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How diaphragm monitoring can help you improve mechanical ventilation

Respiratory support is a lifesaving intervention in the ICU, but without the right balance it also increases the risk of detrimental outcomes.1,2  This is when diaphragm monitoring can help, because it is a marker of outcomes such as hospital mortality and prolonged weaning. And it can help you make more informed therapy decisions throughout respiratory treatment.

The clinical impact of diaphragm injury

The impact of diaphragm injury on ventilation outcomes

Diaphragm injury significantly increases the risk of worsened outcomes, such as difficult weaning, prolonged weaning and hospital mortality.1,2 And 23-84% of patients exhibit significant diaphragm injury at the first spontaneous breathing trial.3 One study showed an average time on ventilation of 576 hours for patients with diaphragm injury, compared to 203 hours for patients without injury.4

The proposed main causes are that patients are either working too hard, leading to thickening of the diaphragm.1 Or  working too little subsequent to over-assist and/or controlled ventilation early in their treatment, leading to atrophy.  Both changes worsened outcomes and the challenge for clinicians today is that commonly used ventilator diagnostics fail to capture this information.

Why current ventilator diagnostics are not enough

Ventilator curves are used to interpret patient respiratory needs, but their primary function is to show what you deliver to the patient. This makes it difficult to detect asynchrony, over-sedation and over- or under-assist during spontaneous breathing. For example, only 21% of clinicians detect asynchrony in the form of missed inspiratory efforts.5  Similarly, patients can be on pressure support seemingly triggering the ventilator when they are not.5,6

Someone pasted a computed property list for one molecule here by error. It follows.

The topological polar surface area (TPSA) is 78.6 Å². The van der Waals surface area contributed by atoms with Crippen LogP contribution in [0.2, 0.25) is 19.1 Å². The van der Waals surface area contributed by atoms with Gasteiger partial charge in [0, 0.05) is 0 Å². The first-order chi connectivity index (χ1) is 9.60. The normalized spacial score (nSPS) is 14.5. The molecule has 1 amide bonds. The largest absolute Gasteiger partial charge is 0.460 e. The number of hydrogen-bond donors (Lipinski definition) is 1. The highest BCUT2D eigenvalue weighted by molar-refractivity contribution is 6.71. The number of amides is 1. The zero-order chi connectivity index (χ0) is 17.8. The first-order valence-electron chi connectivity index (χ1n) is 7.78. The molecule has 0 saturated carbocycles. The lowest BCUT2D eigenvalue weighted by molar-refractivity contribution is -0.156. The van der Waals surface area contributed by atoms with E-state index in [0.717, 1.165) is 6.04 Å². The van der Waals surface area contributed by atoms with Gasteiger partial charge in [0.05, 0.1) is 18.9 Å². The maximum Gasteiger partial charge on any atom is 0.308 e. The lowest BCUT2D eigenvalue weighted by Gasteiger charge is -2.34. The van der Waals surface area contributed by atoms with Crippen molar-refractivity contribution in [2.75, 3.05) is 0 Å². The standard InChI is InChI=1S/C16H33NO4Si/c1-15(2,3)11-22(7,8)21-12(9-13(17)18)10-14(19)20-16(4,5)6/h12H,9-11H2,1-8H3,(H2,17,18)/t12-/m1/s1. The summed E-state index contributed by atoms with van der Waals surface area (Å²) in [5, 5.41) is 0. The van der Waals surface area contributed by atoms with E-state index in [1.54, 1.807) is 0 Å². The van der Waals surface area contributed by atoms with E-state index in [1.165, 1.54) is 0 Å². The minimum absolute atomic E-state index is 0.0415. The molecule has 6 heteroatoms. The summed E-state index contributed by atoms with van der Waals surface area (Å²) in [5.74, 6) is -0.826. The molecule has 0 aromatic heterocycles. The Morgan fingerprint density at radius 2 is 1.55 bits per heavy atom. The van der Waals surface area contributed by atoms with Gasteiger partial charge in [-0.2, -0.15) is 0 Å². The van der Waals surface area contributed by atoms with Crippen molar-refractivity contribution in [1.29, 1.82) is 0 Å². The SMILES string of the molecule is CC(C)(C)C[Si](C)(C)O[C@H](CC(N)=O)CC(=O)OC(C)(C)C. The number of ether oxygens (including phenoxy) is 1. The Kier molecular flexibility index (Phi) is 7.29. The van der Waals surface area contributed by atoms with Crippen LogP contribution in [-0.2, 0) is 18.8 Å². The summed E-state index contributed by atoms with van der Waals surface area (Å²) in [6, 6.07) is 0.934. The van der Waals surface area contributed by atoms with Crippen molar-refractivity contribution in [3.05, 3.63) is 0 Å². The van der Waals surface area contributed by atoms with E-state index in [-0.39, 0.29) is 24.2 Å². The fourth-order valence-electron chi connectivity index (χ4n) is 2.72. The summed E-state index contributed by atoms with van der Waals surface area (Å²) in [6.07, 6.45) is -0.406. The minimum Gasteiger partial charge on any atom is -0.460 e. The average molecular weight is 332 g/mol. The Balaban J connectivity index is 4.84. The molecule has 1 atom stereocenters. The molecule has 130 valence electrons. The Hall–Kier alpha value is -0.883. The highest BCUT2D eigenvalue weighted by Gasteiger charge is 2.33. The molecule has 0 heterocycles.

The result is uncertainty about how much breathing effort your patient is exerting and to what extent he or she is at risk of diaphragm injury.

How to monitor the diaphragm

in order to try and safeguard the diaphragm you need to diagnose the potential injury and monitor its continuous activity.

An ultrasound helps you assess diaphragm dysfunction by measuring its thickness and potential changes to thickness over time. Recent advances in ultrasound imaging enable clinicians to more feasibly assess diaphragm function and potentially protect the diaphragm during mechanical ventilation.7

For continuous, breath by breath, monitoring of diaphragm function there is the Electrical activity of the diaphragm (Edi). It is a bedside diagnostic tool obtained through a specially designed feeding tube. The voltage signal is displayed as a waveform alongside your conventional pressure / flow curves, and shows the presence, absence and form of breathing.

Edi can help you understand the work of breathing, detect asynchronies and assess the extent to which over- or under-assist and sedation are affecting breathing ability.8,9 You can also detect changes in effort following interventions, such as when you change the patients’ position, administer medications such as caffeine or Salbutamol or, crucially, when you reduce ventilatory support during weaning.

Arguably therefore combining Ultrasound and continuous diaphragm monitoring (Edi) is needed for the complete picture.

How diaphragm monitoring may help protect the patient and simplify weaning

To avoid ventilator induced lung injury you want to try to avoid invasive ventilation, asynchronies, and over- and under assist and longer periods of sedation and diaphragm inactivity . Patients ‘fighting the ventilator’ often lose. Increased sedation, prolonged ventilation and possibly intubation tend to be the result.

Diaphragm monitoring may help manage these challenges.10-12 It helps you see efforts made by the patient, breath by breath. And you can see if the ventilator responds in time, with the appropriate amount of support, because you have an objective, physiological value to guide you.

In non-invasive therapy, this can help you adapt the timing and the support of the ventilator, which may reduce the need to intubate. Good patient-ventilator interaction is one of the key factors of successful NIV.13

Continuous monitoring can also act as a real time indicator of breathing effort helping you understand when intubation is really necessary. It may even help you optimize the timing of spontaneous breathing trials as well as progress them more successfully, more often.